Wednesday, December 29, 2010
12/30 Ross Reynolds from NH, two mountain motor Cats
1/3 Richie Meyers 518er looking for more HillDrag HP
1/4 Joe Shear XF1000
1/5 Tom Anthony IQR tuning
1/6 Jake Jenkins/ Dave Dillenbeck F7 big bore ]cancelled]
1/7 Kevin Atkins XF1000
1/8 Pat Paradiso trail mod Dragon 800 w/ various pipes
1/10 Jake Jenkins/ Dave Dillenbeck F7 big bore
1/11 Joe Shear F1200 lakeracer w/ boondocker n2o
updates coming 1/23
1/12 Rob Schooping/ John Clarey HTG1200 triple
1/14 Tim Winslow & Todd Hogan 800 promod hill drag sled cancelled
1/20 Dave Patrick F7 pm Steve Falmond F7/ Black Magic 800 for boondocker tuning
1/21 Koz Bros XF800 improver tuning
1/22 Jeff/ Vinny/ Danny Cerio Hooper TCat 1400 tune
1/22 PM Bill Swoyer cameras off
1/23 Casey Mulkins Dragon 800 tuning, trying new Aaen single pipe
1/24 Mach Z nano N2O tune, cameras off
1/25 Koz Bros tuning Sherlock Improved Crossfire 800
1/26 Tim Winslow and Todd Hogan promod hilldraggers
1/27 Carl Theriault Crossfire 1000 pipe shootout, Z1 tune delayed by new england snowstorm
1/28 Casey Mulkins back again with ProR 800, pipes, shim kit once more delayed by lack of pipes
1/29 HillBilly Howard, Etec 800 stage tuning with Bobby Donnatelle cams on delayed by possible lack of fuel to make extra hp at low temp high baro
2/2 Full Power RX1 extra large turbo tune cancelled due to Justin having the flu
2/3 Todd Hogan, more hilldrag sleds to tune cancelled due to weather
2/4-5 Carl Theriault Crossfire 1000 pipe shootout, Z1 tune cancelled
2/6 three flattrack bikes, tuning for Daytona
2/7 Ryan Kehl, Crossfire 1000 pipe shootout
2/8 AM Heath tuning a Jaws pipes 1080 triple, Nate McCoy, going for big HP on a XF800 mod
2/16 Boyesen Reed evaluation on stock XF800 w/ Todd Hogan, cams off
2/21 Turbo Dragon 800, attitude controller tune
2/23 ProR800 pipe test, cylinder shim test w/ Casey Mulkins
Monday, December 13, 2010
For the next few weeks or so, all 400 plus HP tuneups are on hold. The following photos show what is left of my $1000 big driveshaft.
In my blog schedule I facetiously suggested that last weekend after the Shootout, "OSP Jim and crew [were coming here] trying to break my dyno....". I won't be making jokes like that anymore!
Saturday afternoon, OSP Jim and madman driver R. Dustin came to demo the power of Shawn Burke's Adirondack Shootout record setting turbo Nytro (anyone who was at the Shootout knows it really didn't need much dyno tuning), but we never got to make any big power with the Nytro before the steel molecules in my big driveshaft got tired of holding hands. While loading the engine at 8500 RPM in preparation for our first dyno test, we felt a 1/2 second shudder followed by a loud pop and the engine was against the rev limiter for a fraction of a second before being shut down. The driveshat had separated at both ends--from the rubber vibration dampener at the engine, and the automotive ujoint coupler at the absorber end.
Fortunately, the orange colored driveshaft loop did it's job, and the roof of my building is dented by small parts but unpunctured. But there was a violent 360 degree spray of bolts, u-joint bearing caps and bearing needles that created many new holes in the ceiling tiles, walls, and light fixtures. And there are surely some IED-like steel shrapnel that I will find, rusted, in the parking lot next spring.
The taper end on Shawn's nytro is bent, but that working end, splined to the end of the three cylinder crank is replaceable from the side of the engine.
But most importantly no one got hurt. I will keep what's left of the driveshaft to explain to people that come come here why we never enter the dyno room with the engine under power.
Do I need a stronger driveshaft? Nope--it wasn't fatigue from too many high power sled engines (the shaft is designed for 500 lb/ft continuously), but operator error that created this havoc. Trying to assess this mess, like a forensic detective, I think this is what happened...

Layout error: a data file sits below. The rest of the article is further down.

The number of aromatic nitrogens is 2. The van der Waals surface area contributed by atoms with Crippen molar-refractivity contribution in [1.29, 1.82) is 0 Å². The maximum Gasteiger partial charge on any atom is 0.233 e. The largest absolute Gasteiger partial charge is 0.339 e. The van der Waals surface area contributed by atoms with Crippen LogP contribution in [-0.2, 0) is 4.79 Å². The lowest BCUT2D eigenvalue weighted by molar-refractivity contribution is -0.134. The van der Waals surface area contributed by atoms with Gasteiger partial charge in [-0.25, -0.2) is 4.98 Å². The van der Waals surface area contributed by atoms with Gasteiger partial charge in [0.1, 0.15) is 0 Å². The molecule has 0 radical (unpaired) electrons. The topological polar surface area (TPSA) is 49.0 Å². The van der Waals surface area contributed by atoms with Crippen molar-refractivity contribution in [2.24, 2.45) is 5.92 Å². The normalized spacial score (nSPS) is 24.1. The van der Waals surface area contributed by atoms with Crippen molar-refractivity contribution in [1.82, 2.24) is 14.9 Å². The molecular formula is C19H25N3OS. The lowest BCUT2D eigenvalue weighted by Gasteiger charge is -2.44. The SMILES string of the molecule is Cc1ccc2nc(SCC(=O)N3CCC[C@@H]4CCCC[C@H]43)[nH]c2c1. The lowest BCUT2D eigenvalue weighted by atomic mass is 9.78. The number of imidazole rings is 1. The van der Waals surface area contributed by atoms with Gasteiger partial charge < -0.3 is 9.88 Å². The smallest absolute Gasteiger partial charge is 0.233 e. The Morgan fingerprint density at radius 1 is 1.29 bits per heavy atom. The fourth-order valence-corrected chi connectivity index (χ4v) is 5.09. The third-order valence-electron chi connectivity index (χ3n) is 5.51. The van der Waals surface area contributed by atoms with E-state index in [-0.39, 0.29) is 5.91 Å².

Torsional vibrations--impact gun-like forces that create havoc with crankshafts/ crank tapers/ clutches appear to be extremely violent on three cylinder four-strokes when boosted to many times their designed torque levels. Monsterous torque levels can cause those engines' cranks to wind up and unwind, creating torque spikes up to 10x higher than the engines' average torque. This can cause premature wear on clutch parts, and slippage of crank tapers creating wedging of clutch tapers or even worse fretting enough to melt and weld the steel on the crank tapers! Recently FPP Justin was here with a high-boost 4tec that after maybe five 400+ HP tuning runs, and spot welded it's crank to my SkiDoo dyno adaptor. I was able to remove the adaptor from Justin's crank, but there were some small chunks of his crank taper melted and welded into the female taper on my steel dyno adaptor. But I have had very little trouble like that with the many high boost four cylinder Yamahas and two cylinder Z1s tested with big torque. There just seems to be more torsional vibes with the big triples.
I was hoping not to do unintended taper welding with the OSP Nytro. So when R. Dustin showed me a light coating of moly lube on the crank taper (they do that to prevent stuck clutches), I decided to not clean it off, and see how that might help prevent taper galling during dyno testing. I installed the grade 8 dyno adaptor bolt with all the torque my IR 1/2" drive impact would put out, and attached the drive shaft. But when we began testing--loading the engine at 8500 there was some unhappiness with the dyno trying to control things. The SuperFlow dyno is completely automated--if you set the control to hold the engine at 8500 before beginning at test, it will try to do that regardless of whether it' 50 or 500 HP there. In this case, the dyno seemed to obtain the desired 8500, but then it would misfire like tuning was poor but Jim saw on his laptop monitoring the stand alone that it was against the rev limiter. But the dyno measures dyno speed, and Jim was measuring engine speed so that difference was probably my coupler slipping on the crankshaft taper! But that didn't register with me (never had that happen before), and it should have. Brain failure one is I should have removed my adaptor, cleaned the tapers and started over. But we tried again several more times befor the catostrophic failure, and this time I believe the torsional vibes/ slippage caused my tight crank bolt to begin backing out creating even worse slippage, and severe out of balance condition at the engine. And that perhaps created more strange, almost indescernable vibrations that were causing the four bolts on the dyno end to become loose, and eventually completely remove themselves from the adaptor and fly away. So my second brain failure was not going to check the condition of the driveshaft fasteners prior to each attempt to test. All four nuts flew, as did the lockwashers and bolts. Nothing broke, the fasters just loosened up and removed themselves in just a few seconds of operation, then flew in all directions like the square pieces of a pineapple hand grenade. I've done this so many 1000s of times without fastener issues, I ignored them at the worst possible time.